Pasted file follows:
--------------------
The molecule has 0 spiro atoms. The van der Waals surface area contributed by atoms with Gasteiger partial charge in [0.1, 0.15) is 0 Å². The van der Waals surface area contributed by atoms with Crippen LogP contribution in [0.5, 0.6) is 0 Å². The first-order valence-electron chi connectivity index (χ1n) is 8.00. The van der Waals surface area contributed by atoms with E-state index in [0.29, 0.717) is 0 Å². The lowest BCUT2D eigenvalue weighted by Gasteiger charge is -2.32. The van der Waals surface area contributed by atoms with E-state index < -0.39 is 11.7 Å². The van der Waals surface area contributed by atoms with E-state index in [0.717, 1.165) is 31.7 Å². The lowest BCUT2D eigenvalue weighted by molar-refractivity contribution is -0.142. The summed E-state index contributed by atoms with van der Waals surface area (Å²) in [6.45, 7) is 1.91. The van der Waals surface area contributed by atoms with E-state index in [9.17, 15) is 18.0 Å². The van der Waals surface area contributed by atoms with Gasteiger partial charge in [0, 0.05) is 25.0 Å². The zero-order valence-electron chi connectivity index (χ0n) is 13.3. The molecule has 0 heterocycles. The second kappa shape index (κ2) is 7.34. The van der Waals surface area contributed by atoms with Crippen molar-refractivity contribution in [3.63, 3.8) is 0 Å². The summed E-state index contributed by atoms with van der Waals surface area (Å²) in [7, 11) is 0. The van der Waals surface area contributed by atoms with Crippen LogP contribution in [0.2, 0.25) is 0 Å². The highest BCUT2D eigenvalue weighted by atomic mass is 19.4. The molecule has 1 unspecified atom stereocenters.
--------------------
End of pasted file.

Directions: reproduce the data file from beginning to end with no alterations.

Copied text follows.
The molecule has 0 spiro atoms. The van der Waals surface area contributed by atoms with Gasteiger partial charge in [0.1, 0.15) is 0 Å². The van der Waals surface area contributed by atoms with Crippen LogP contribution in [0.5, 0.6) is 0 Å². The first-order valence-electron chi connectivity index (χ1n) is 8.00. The van der Waals surface area contributed by atoms with E-state index in [0.29, 0.717) is 0 Å². The lowest BCUT2D eigenvalue weighted by Gasteiger charge is -2.32. The van der Waals surface area contributed by atoms with E-state index < -0.39 is 11.7 Å². The van der Waals surface area contributed by atoms with E-state index in [0.717, 1.165) is 31.7 Å². The lowest BCUT2D eigenvalue weighted by molar-refractivity contribution is -0.142. The summed E-state index contributed by atoms with van der Waals surface area (Å²) in [6.45, 7) is 1.91. The van der Waals surface area contributed by atoms with E-state index in [9.17, 15) is 18.0 Å². The van der Waals surface area contributed by atoms with Gasteiger partial charge in [0, 0.05) is 25.0 Å². The zero-order valence-electron chi connectivity index (χ0n) is 13.3. The molecule has 0 heterocycles. The second kappa shape index (κ2) is 7.34. The van der Waals surface area contributed by atoms with Crippen molar-refractivity contribution in [3.63, 3.8) is 0 Å². The summed E-state index contributed by atoms with van der Waals surface area (Å²) in [7, 11) is 0. The van der Waals surface area contributed by atoms with Crippen LogP contribution in [0.2, 0.25) is 0 Å². The highest BCUT2D eigenvalue weighted by atomic mass is 19.4. The molecule has 1 unspecified atom stereocenters.